Anonymous Outs the Klan
As cities around the nation prepare for reactions to the Ferguson grand jury decision over whether to indict police officer Darren Wilson for his Aug. 9 killing of Michael Brown, a cyber drama is playing out between a 21st century and a 19th century group.
Anonymous versus the Ku Klux Klan is a subchapter in a larger story of life and death, race, justice, and history. As Occupy Wall Street tweeted: “Anonymous declares cyberwar on the KKK for threatening Ferguson protesters with physical violence. Operation KKK: #OpKKK
The group of nameless hackivists responded to a flier the Traditionalist American Knights of the KKK distributed in Ferguson. The flier threatens protesters with “lethal force” and says in part “You have been warned by the Ku Klux Klan! There will be consequences for your actions against the peaceful, law abiding citizens of Missouri.”
Anonymous began posting the faces, names, workplaces, and IP addresses (a unique identifying number for a computer) of what it says are local Missouri members of the KKK. Some were law enforcement officers. It tweeted, “This is a direct message to you KKK. You messed with us, now it’s our turn to mess with you.”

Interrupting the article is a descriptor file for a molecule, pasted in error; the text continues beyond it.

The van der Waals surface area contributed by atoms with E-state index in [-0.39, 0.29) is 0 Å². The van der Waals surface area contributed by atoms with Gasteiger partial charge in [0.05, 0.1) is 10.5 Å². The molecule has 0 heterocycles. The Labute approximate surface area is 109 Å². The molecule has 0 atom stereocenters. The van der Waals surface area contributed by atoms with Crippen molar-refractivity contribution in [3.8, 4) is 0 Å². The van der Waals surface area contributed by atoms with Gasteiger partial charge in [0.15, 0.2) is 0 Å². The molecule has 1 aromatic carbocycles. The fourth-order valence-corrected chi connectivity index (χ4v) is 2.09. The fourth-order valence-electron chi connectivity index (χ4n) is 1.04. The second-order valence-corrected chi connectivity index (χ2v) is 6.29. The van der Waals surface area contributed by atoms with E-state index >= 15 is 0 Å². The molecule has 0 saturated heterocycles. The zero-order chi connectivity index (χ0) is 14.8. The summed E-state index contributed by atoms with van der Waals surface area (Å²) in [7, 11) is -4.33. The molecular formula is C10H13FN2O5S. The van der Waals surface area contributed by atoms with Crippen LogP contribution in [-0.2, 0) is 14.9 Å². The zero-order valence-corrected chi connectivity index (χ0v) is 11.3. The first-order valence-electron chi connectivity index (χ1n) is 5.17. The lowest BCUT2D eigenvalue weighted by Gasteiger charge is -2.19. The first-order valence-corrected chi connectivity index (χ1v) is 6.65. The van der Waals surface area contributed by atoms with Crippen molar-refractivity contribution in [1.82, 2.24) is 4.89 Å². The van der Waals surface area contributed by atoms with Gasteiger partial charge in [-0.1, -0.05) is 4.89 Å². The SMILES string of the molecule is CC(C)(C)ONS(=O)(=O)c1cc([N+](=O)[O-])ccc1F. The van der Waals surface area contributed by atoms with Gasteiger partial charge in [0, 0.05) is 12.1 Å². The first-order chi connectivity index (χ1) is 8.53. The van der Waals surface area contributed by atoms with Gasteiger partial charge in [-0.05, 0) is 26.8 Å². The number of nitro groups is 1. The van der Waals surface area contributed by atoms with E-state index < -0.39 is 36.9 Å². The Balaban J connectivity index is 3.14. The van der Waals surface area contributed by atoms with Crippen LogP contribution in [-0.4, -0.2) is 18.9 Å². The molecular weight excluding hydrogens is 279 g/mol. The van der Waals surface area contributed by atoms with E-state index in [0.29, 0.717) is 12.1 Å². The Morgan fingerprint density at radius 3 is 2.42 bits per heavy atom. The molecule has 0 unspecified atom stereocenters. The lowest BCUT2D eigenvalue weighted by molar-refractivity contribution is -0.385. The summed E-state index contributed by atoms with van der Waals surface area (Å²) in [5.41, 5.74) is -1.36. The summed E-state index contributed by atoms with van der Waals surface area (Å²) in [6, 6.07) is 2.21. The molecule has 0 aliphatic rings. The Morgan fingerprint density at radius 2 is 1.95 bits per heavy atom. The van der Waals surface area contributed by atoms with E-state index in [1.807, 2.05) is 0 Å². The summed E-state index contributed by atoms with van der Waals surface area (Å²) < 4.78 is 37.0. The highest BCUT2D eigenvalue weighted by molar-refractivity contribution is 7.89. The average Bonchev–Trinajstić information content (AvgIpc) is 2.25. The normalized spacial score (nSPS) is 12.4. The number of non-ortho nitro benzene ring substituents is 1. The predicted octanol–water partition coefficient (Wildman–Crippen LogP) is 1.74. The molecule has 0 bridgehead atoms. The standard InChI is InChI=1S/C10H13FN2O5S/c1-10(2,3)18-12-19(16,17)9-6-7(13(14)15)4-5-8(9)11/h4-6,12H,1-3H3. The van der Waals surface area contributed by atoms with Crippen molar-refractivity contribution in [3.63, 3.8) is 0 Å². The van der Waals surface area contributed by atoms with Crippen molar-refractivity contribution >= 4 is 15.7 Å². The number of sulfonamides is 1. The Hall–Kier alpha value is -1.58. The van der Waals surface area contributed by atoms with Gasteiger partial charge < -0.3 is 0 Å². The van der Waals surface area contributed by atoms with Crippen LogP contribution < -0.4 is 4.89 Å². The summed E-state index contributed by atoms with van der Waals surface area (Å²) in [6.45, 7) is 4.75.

The irony is vivid because just as the KKK hides under its white hoods, so does Anonymous hide on the Internet. The loosely-knit group has also mounted denial-of-service attacks against KKK web sites.
Klan members made threatening phone calls to a woman who posted information about the incident, according to the recipient.
Tiffany Willis, founder and editor-in-chief of website Liberal America, wrote a story about the KKK flyer and Anonymous’s efforts on Saturday. She wrote, “I had a couple of interactions on Twitter and the story did moderately well on the site, but imagine my shock when I left my phone for a few minutes and came back to a voicemail from a blocked caller — a guy claiming to be the KKK.” She posted the audio on her site.
Willis wrote that she was not afraid, but her children were. Another ostensible KKK caller then made a follow-up call to reassure her, she said on her website.